Antipode: Travel From the UK to New York in 20 Minutes

Antipode: Travel From the UK to New York in 20 Minutes

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    Antipode and it's creater - alvexo

    Is it really possible to fly from London to New York in 20 minutes? With a new rocket-powered jet, that just might be the case. Imagine the possibilities of being able to fly across the ocean faster than it takes to travel from central London to the suburbs or  to travel half-way around the world from London to Sydney is just our 30 minutes; this could change the face of modern transportation.

    The Antipode jet is more than just your typical jet—it uses twin rocket boosters on the wings to hit Mach 5 after takeoff, and then a ramjet takes the plane to 24 times the speed of sound, roughly 18,264 miles per hour, once it hits 40,000 feet. Right before landing, the rocket booster turn off, helping the plane land safely. The jet’s wings would have enough lift to allow it to land on a standard 6,000 foot runway.

    What Happened to the Concorde?

    The current fastest jet, Concorde, which could fly at a staggeringly fast pace before it was grounded in 2003, would be 10 times slower than the Antipode.

    The goal of the jet is create an aircraft concept capable of reaching its antipode, or diametrical opposite, as quickly as possible.

    traveling with rocket packs - alvexo

    Created by Canadian designer Charles Bombardier, the Antipode uses “long penetration mode” (LPM) to channel air at supersonic speed through a nozzle that prevents it from overheating. The main holdup to developing a jet like this previously was the overheating issue—traveling at such high speeds naturally creates incredibly high heat that can be too much for most materials to handle, with planes heating up to 1800 degrees Fahrenheit once they hit Mach 5.

    LPM: What is the Solution?

    Once an engineer reached out to Bombardier with the LPM solution, they were able to design the rocket that would travel quickly without overheating. However, LPM works best on rockets designed for outer space, meaning that Antipode’s airplane-like wings could cause a complication with the system and cause things to not run as smoothly as predicted.

    The system “would channel some of the air, flowing at supersonic speed, through a nozzle located on the nose of the aircraft, producing a counter-flowing jet of air that would induce LPM, which would in turn lead to a drop in surface temperature due to aeroheating and a reduction of the shockwave and noise caused by breaking the sound barrier,” Bombardier explained.

    Traveling the World - Alvexo

    Bombardier’s previous project was designing the Skreemr, a four-winged scramjet that can carry 75 passengers and travel up to speeds of Mach 10. A Scramjet uses an innovative propulsion system that combusts liquid oxygen it gathers from oxygen extracted from the atmosphere as it flies.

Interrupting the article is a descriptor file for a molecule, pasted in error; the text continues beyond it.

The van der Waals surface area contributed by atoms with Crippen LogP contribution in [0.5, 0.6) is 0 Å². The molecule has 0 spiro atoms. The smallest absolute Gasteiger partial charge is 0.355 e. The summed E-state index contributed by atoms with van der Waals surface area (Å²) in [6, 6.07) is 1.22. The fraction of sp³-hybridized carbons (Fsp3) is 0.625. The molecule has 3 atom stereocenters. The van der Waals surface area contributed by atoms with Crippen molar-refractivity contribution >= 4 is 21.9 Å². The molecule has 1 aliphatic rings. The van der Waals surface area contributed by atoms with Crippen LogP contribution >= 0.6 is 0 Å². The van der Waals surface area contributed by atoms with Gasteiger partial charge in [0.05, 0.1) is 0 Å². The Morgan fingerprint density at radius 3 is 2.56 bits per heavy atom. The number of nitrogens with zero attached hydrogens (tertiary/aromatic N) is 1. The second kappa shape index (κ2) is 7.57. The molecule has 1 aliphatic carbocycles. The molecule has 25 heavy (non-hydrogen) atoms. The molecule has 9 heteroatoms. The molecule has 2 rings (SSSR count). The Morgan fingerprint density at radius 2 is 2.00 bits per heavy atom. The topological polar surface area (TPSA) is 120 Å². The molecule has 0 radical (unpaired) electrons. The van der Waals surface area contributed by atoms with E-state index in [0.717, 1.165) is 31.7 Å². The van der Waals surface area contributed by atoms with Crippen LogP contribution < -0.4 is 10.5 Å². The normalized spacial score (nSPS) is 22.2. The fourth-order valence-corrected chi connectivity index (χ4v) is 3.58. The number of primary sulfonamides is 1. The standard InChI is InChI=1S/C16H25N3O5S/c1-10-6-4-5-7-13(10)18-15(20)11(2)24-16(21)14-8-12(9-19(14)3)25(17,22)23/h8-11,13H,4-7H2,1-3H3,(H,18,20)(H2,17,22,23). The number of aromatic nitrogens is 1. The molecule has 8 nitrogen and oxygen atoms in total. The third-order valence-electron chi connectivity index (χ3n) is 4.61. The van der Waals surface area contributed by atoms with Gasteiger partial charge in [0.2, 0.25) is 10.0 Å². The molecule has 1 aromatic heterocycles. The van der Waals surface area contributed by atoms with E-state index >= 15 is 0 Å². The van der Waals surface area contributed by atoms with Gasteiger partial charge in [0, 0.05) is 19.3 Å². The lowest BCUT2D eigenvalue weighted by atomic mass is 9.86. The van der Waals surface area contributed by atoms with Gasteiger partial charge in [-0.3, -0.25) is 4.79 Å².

How will the Antipode Jet Be Different?

    Other jets carry the liquid oxygen on board, which adds weight and limits their travel speeds; however, not even NASA has been able to create a successful scramjet engine, showing the difficulty of implementing the conceptual technology. The Skreemr was a high-concept jet with some shortcomings, many of which have been addressed in Bombardier’s latest design.

    The Antipode jet uses different technology to achieve similar results—a lightweight jet that reaches amazing speeds. Because of its fast speeds, the Antipode jet would only sit 10 people, which means ticket prices would likely be astronomical if the jet ever hits the mainstream market.

    The jet opens up new worlds of travel possibilities, especially to get government leaders, military officials, or business executives around the world in under an hour. Bombardier estimates that each plane would cost $150 million to build. Don’t book your tickets, yet, however; the jet is currently only a concept that Bombardier is sharing to encourage others to share their ideas.

    “I wanted to help get funding to do more research, and so I tried to push the whole thing forward,” he said. “I know that it’s not going to lead to the exact aircraft at the end, but it might help to develop new technologies and new processes. If it does, then that I’m happy that I did something to help society.”

    With innovative design and an attention-grabbing speed, the future of air travel might be closer than we think.

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